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Antipsychotic drug exhibits cancer-fighting properties

  • In zebrafish model, perphenazine activates therapeutic pathway for intractable leukemia, may hold promise for other tumors

    Alejandro Gutierrez, MD

    In a prime example of finding new uses for older drugs, studies in zebrafish show that a 50-year-old antipsychotic medication called perphenazine can actively combat the cells of a difficult-to-treat form of acute lymphoblastic leukemia (ALL). The drug works by turning on a cancer-suppressing enzyme called PP2A and causing malignant tumor cells to self-destruct.

    The findings suggest that developing medications that activate PP2A, while avoiding perphenazine's psychotropic effects, could help clinicians make much-needed headway against T-cell ALL, and perhaps other tumors as well.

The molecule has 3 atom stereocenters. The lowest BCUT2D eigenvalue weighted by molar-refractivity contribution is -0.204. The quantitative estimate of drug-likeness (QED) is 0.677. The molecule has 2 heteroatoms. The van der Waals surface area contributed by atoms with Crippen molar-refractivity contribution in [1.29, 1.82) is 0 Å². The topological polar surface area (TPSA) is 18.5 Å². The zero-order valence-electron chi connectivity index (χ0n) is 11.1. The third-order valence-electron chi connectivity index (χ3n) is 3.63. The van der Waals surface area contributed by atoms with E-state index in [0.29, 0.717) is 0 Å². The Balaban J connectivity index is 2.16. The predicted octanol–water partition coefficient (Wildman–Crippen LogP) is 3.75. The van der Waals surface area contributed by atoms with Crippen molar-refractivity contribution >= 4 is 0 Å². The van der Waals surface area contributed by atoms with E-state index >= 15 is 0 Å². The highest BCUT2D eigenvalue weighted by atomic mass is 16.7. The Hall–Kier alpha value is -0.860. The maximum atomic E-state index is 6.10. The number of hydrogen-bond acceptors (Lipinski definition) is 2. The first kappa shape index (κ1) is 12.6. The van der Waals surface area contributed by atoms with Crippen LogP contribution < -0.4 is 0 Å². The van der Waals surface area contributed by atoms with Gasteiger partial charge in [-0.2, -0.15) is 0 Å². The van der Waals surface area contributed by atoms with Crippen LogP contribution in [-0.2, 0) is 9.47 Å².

A study team led by Alejandro Gutierrez, MD, and A. Thomas Look, MD, of Dana-Farber/Boston Children's Cancer and Blood Disorders Center, and Jon Aster, MD, PhD, of Dana-Farber Cancer Institute and Brigham and Women's Hospital, reported the results Jan. 9 in the Journal of Clinical Investigation.

    T-ALL is rarer and more aggressive than the B-cell form of ALL, and it has a relatively poor prognosis. Despite improvements in the treatments available, 20 percent of children and more than 50 percent of adults diagnosed with T-ALL succumb to it.

Posted on January 09, 2014

  • Alejandro Gutierrez, MD, FAAP
  • Research
  • Acute Lymphoblastic - ALL
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